SDOT's Liz Ellis explains why this particular maple must go; cedars and plums compete for sidewalk space along 2nd Avenue
Pounding the pavement like a cop on the beat, waving at shopkeepers, petting a dog, helping an old lady, munching a donut, strolling the sidewalk, protecting the neighborhood...in some Hollywood Shangri-La, maybe, but not in 21st century urban America, where the cops rarely leave the security of their patrol cars. Kids may play hopscotch on the sidewalks of Madrona or Wedgewood, but not in Belltown, where the sidewalks, for better or worse, have become a full-scale laboratory for transportation engineers and urban planners. Art projects, sidewalk cafés, bus shelters, bike racks, newspaper vending machines, garbage cans and trees of various ages and diverse species populate the right-of-way, buckling the four-inch concrete and turning the simple business of walking down the block into a hazardous obstacle course.
First Avenue, all agree, is the worst, but First gets no respect. The current budget, the current project, is to repave Fourth northbound and Second southbound, from downtown to Denny. Now, having written the specs, SDOT's engineers are belatedly soliciting public input for sidewalk improvements, and it fell to SDOT's Liz Ellis and a couple of her colleagues to meet over the weekend with half a dozen residents who turned out to discuss, specifically, the fate of trees along Second.
Fate, as it happens, smiles on the incense cedar (source of pencils and much prized in our cool, dry climate), to the disadvantage of the oak, the plum, the tulip and the maple. Especially the maple, which grows and grows and grows until it's over three feet across and essentially stops pedestrian traffic. Were it a bicycle or a fat, somnambulant drunk, we could request it move along, please, and stop blocking the sidewalk. Liz Ellis is also no fan of maples planted on street corners (where they interfere with drivers' sight-lines); she thinks we need to suck it up and cut them down.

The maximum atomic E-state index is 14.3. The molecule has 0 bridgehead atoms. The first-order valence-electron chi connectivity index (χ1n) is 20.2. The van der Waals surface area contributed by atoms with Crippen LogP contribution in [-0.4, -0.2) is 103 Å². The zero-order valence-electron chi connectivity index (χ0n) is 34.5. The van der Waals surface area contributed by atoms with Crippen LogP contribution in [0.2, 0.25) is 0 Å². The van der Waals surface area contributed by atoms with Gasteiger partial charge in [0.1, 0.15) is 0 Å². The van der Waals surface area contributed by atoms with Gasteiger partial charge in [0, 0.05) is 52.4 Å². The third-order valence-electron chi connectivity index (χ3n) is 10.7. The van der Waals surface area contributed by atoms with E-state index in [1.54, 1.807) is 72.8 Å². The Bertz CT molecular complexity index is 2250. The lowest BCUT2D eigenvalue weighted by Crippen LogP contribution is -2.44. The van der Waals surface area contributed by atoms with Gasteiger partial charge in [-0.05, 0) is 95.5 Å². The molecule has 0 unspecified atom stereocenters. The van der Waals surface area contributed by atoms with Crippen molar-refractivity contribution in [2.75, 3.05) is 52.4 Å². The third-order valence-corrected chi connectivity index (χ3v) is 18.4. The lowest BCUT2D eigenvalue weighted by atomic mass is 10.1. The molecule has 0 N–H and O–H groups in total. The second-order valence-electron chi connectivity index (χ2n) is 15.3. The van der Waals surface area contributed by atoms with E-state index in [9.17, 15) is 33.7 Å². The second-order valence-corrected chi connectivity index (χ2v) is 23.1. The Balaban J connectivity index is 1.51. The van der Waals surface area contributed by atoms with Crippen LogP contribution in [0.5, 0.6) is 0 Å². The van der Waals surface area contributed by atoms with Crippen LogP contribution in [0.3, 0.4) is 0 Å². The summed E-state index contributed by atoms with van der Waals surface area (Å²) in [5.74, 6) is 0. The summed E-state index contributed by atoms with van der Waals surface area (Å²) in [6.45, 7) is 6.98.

The curbside plums, immersed in the blue clay that underlies Belltown's concrete, create their own problems, what with leaves and trash that accumulate in the tree pits, not to mention the muddy barrier to they create for people getting in and out of parked cars. The oaks expand at the bottom and outgrow their home within a few years, roots creating havoc with walkways; the cedars, on the other hand, grow straight and tall and narrow; they play well with others, even if they are, in the eyes of some, not all that attractive.
The tree-lined boulevards of Paris do fine with plane trees, sycamores we'd call them. Or linden trees, the broad-leafed limes. Or chestnuts. All carefully monitored, carefully pruned, each one embedded with a computer chip connected to a central computer. Maintenance of the city's infrastructure (concrete, cobblestone, green) is a civic responsibility, not an afterthought. SDOT could take a lesson in public policy from the City of Light, where beautification isn't left to engineers but is considered one of the primary obligations of elected officials. Are you listening, Mr. Nickels?
As far as Belltown is concerned, SDOT "is looking at this as a maintenance project and not an urban liveablity project, including trees and landscaping," said one neighbor. Environmental watchdog and green architect Carolyn Geiss was not optimistic either about SDOT's involvement in neighborhood issues like streetscapes, urban landscaping, parking or community centers. "They experiment on Belltown, but when it comes time to actually do it," she says, referring to projects in South Lake Union, Pike-Pine, Magnolia Village, Broadway, Greenwood, "they do it right somewhere else."Posted by Ronald Holden at January 19, 2009 8:00 AM | TrackBack
The International Kitchen
Cooking school vacations in Italy, France & Spain.